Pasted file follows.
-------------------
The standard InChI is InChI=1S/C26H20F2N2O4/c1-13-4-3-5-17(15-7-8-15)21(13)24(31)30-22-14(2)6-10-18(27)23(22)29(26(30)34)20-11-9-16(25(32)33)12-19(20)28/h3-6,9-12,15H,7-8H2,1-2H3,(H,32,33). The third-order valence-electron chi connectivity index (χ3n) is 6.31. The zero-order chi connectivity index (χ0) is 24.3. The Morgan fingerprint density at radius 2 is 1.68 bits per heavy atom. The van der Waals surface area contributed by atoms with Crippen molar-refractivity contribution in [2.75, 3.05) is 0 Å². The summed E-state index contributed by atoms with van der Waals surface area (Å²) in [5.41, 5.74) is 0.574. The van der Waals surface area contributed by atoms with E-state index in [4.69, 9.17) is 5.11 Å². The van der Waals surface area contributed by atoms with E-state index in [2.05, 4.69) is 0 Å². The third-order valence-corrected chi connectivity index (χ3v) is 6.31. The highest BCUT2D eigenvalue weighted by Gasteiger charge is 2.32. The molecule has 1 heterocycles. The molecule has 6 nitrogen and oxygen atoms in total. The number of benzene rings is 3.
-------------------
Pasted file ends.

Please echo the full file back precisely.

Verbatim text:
The standard InChI is InChI=1S/C26H20F2N2O4/c1-13-4-3-5-17(15-7-8-15)21(13)24(31)30-22-14(2)6-10-18(27)23(22)29(26(30)34)20-11-9-16(25(32)33)12-19(20)28/h3-6,9-12,15H,7-8H2,1-2H3,(H,32,33). The third-order valence-electron chi connectivity index (χ3n) is 6.31. The zero-order chi connectivity index (χ0) is 24.3. The Morgan fingerprint density at radius 2 is 1.68 bits per heavy atom. The van der Waals surface area contributed by atoms with Crippen molar-refractivity contribution in [2.75, 3.05) is 0 Å². The summed E-state index contributed by atoms with van der Waals surface area (Å²) in [5.41, 5.74) is 0.574. The van der Waals surface area contributed by atoms with E-state index in [4.69, 9.17) is 5.11 Å². The van der Waals surface area contributed by atoms with E-state index in [2.05, 4.69) is 0 Å². The third-order valence-corrected chi connectivity index (χ3v) is 6.31. The highest BCUT2D eigenvalue weighted by Gasteiger charge is 2.32. The molecule has 1 heterocycles. The molecule has 6 nitrogen and oxygen atoms in total. The number of benzene rings is 3.